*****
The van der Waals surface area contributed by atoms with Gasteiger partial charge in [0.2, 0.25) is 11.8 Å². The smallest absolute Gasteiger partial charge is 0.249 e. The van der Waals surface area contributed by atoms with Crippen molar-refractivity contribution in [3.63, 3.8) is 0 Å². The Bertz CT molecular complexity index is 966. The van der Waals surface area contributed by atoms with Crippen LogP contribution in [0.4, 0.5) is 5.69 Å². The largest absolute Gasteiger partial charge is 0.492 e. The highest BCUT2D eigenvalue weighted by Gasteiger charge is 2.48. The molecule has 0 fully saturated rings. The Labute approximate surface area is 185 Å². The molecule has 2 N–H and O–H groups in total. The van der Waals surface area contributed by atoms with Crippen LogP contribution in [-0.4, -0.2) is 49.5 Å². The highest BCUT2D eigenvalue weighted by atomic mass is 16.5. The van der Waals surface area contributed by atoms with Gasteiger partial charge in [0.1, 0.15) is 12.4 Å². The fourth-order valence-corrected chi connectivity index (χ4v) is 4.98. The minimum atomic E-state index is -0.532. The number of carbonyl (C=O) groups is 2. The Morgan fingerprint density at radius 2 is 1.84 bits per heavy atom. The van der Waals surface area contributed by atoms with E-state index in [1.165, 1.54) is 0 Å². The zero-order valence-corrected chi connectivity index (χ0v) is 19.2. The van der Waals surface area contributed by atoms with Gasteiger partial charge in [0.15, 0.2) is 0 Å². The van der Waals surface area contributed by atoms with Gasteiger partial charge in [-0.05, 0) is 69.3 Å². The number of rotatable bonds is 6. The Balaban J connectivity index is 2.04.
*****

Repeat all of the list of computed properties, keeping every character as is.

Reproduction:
The van der Waals surface area contributed by atoms with Gasteiger partial charge in [0.2, 0.25) is 11.8 Å². The smallest absolute Gasteiger partial charge is 0.249 e. The van der Waals surface area contributed by atoms with Crippen molar-refractivity contribution in [3.63, 3.8) is 0 Å². The Bertz CT molecular complexity index is 966. The van der Waals surface area contributed by atoms with Crippen LogP contribution in [0.4, 0.5) is 5.69 Å². The largest absolute Gasteiger partial charge is 0.492 e. The highest BCUT2D eigenvalue weighted by Gasteiger charge is 2.48. The molecule has 0 fully saturated rings. The Labute approximate surface area is 185 Å². The molecule has 2 N–H and O–H groups in total. The van der Waals surface area contributed by atoms with Crippen LogP contribution in [-0.4, -0.2) is 49.5 Å². The highest BCUT2D eigenvalue weighted by atomic mass is 16.5. The van der Waals surface area contributed by atoms with Gasteiger partial charge in [0.1, 0.15) is 12.4 Å². The fourth-order valence-corrected chi connectivity index (χ4v) is 4.98. The minimum atomic E-state index is -0.532. The number of carbonyl (C=O) groups is 2. The Morgan fingerprint density at radius 2 is 1.84 bits per heavy atom. The van der Waals surface area contributed by atoms with E-state index in [1.165, 1.54) is 0 Å². The zero-order valence-corrected chi connectivity index (χ0v) is 19.2. The van der Waals surface area contributed by atoms with Gasteiger partial charge in [0.15, 0.2) is 0 Å². The van der Waals surface area contributed by atoms with Gasteiger partial charge in [-0.05, 0) is 69.3 Å². The number of rotatable bonds is 6. The Balaban J connectivity index is 2.04.